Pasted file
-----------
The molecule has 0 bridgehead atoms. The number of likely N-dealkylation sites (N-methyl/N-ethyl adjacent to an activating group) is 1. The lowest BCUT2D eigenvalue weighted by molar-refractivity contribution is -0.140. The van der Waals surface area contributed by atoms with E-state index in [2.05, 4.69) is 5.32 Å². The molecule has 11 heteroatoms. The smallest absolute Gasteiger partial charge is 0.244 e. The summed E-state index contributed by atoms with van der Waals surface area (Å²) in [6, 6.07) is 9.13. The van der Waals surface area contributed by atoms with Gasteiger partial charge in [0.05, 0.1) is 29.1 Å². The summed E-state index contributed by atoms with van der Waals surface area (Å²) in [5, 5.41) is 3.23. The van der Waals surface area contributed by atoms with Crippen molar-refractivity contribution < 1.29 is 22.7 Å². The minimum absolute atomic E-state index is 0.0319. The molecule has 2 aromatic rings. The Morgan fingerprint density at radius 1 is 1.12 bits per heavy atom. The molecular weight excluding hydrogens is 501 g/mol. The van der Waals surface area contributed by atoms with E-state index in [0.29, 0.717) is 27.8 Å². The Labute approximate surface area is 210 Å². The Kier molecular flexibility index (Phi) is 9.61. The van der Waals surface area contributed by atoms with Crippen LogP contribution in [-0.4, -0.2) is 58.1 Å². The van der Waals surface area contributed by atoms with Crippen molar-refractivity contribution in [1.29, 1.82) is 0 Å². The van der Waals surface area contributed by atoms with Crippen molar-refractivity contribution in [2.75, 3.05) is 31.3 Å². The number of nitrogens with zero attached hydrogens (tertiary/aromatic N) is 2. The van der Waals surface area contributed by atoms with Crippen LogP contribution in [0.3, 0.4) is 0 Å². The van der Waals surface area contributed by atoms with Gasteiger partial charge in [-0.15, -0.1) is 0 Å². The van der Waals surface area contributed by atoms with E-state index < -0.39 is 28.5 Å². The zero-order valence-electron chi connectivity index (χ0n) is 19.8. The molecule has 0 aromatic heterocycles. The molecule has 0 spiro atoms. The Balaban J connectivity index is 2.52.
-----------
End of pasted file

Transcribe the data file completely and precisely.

The molecule has 0 bridgehead atoms. The number of likely N-dealkylation sites (N-methyl/N-ethyl adjacent to an activating group) is 1. The lowest BCUT2D eigenvalue weighted by molar-refractivity contribution is -0.140. The van der Waals surface area contributed by atoms with E-state index in [2.05, 4.69) is 5.32 Å². The molecule has 11 heteroatoms. The smallest absolute Gasteiger partial charge is 0.244 e. The summed E-state index contributed by atoms with van der Waals surface area (Å²) in [6, 6.07) is 9.13. The van der Waals surface area contributed by atoms with Gasteiger partial charge in [0.05, 0.1) is 29.1 Å². The summed E-state index contributed by atoms with van der Waals surface area (Å²) in [5, 5.41) is 3.23. The van der Waals surface area contributed by atoms with Crippen molar-refractivity contribution < 1.29 is 22.7 Å². The minimum absolute atomic E-state index is 0.0319. The molecule has 2 aromatic rings. The Morgan fingerprint density at radius 1 is 1.12 bits per heavy atom. The molecular weight excluding hydrogens is 501 g/mol. The van der Waals surface area contributed by atoms with E-state index in [0.29, 0.717) is 27.8 Å². The Labute approximate surface area is 210 Å². The Kier molecular flexibility index (Phi) is 9.61. The van der Waals surface area contributed by atoms with Crippen LogP contribution in [-0.4, -0.2) is 58.1 Å². The van der Waals surface area contributed by atoms with Crippen molar-refractivity contribution in [1.29, 1.82) is 0 Å². The van der Waals surface area contributed by atoms with Crippen molar-refractivity contribution in [2.75, 3.05) is 31.3 Å². The number of nitrogens with zero attached hydrogens (tertiary/aromatic N) is 2. The van der Waals surface area contributed by atoms with Crippen LogP contribution in [0.3, 0.4) is 0 Å². The van der Waals surface area contributed by atoms with Gasteiger partial charge in [-0.15, -0.1) is 0 Å². The van der Waals surface area contributed by atoms with E-state index < -0.39 is 28.5 Å². The zero-order valence-electron chi connectivity index (χ0n) is 19.8. The molecule has 0 aromatic heterocycles. The molecule has 0 spiro atoms. The Balaban J connectivity index is 2.52.